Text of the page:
By Larry Lafland
Landowners are the base and backbone of all recreational activities in Maine. 95% of all land in Maine is private. Landowners are the number one connection for all outdoor recreation sports: hiking, biking, ATV riding, snowmobiling, hunting, fishing and all other sports. The statement, “Ask for forgiveness instead of asking for permission,” does NOT apply when you are dealing with landowners.
There are ways to determine who owns the land that you plan to be on and it is YOUR responsibility to do that. All town offices have this information and it is public information. Most tax maps are on their websites, showing the map and lot number of property. The person looking for this info must be familiar with where the property is on the ground. In the case of snowmobile trails, this person should be the trail-master. If you are not computer savvy, you can work with someone who is to get the information. You will need the map number and lot number and the owner’s name, and address. If the information you find is not clear, or you know the land has changed hands, take as much info as you can to the town/city tax office. Let the clerk know who you are and what you are looking for. Be nice and ASK politely for their help in determining who the current landowner is. I have had good results using this approach.
For snowmobile trials, if you need to do a re-route due to changes, I have found landowners are more likely to allow a new trail to be placed on the property lines if you ask. This helps them identify their property as well, so it can be a win-win situation for all parties. Be sure you re-check the landowner lists EVERY year, as things change. If you have a question again the following year, just check in with the town office again. In the last couple of years, a lot of real estate has changed hands and the town websites may not have been updated in the last six to twelve months.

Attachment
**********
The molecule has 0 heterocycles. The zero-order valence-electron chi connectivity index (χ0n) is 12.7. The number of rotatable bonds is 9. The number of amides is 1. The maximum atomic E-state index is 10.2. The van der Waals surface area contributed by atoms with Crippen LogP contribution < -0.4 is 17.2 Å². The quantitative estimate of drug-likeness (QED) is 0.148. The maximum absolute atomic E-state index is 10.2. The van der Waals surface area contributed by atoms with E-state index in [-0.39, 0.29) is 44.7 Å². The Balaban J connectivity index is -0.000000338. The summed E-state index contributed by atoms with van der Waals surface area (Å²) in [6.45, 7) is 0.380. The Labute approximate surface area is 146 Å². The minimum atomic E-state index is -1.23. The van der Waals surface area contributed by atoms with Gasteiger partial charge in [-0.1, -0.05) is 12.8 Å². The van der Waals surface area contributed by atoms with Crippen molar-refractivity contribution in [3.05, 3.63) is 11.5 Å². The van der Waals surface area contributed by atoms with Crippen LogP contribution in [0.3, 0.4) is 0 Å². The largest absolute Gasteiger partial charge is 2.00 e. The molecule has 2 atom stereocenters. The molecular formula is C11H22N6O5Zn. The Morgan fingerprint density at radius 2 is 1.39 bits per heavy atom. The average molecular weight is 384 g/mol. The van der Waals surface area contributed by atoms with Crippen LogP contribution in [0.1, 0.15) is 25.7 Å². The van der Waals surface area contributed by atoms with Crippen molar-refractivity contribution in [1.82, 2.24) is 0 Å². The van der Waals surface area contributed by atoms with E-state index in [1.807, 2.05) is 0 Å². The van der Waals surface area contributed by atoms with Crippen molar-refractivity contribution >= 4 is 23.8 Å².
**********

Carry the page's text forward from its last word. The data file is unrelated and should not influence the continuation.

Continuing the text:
A conversation face to face with the landowners is a good way to develop a relationship with them. You need to be courteous and respectful and above all else, a good listener. Do not be argumentative, and don’t TELL them what you want. Instead ask them and listen to what they say. This will most likely be very helpful and in the end you and the landowner can usually come to an agreement.
Another issue that may come up when you are asking a landowner for permission to use their land is landowner liability. The State of Maine has limited landowner liability for landowners who allow recreational activities on their land. (Title 14 S159-A). It covers up to $400,000 of landowner expenses if he/she were to be sued for damages. Some larger landowners require a larger policy for ATV and snowmobile trails, up to $1 million in protection. Snowmobile clubs and ATV clubs can purchase this through V&V Insurance for additional costs to the club. Clubs can also purchase more coverage to cover events like public suppers, yard sales, radar runs, grass drags, Hunters Breakfasts, etc.
Another misconception is power Lines. Some are owned by the power companies, but many are still owned by the private landowner. The power company then has an easement or right of way to have the poles there. Make sure you know who owns the line and include both the private landowner and the power company in your discussions regarding access.
Respecting the landowner, no matter how big or small, should be the number one goal of anyone recreating on land in Maine. They own the land and are being gracious enough to allow people, snowmobile clubs and ATV clubs to use their land. Establishing a good working relationship with the landowner from the beginning will go a long way with them.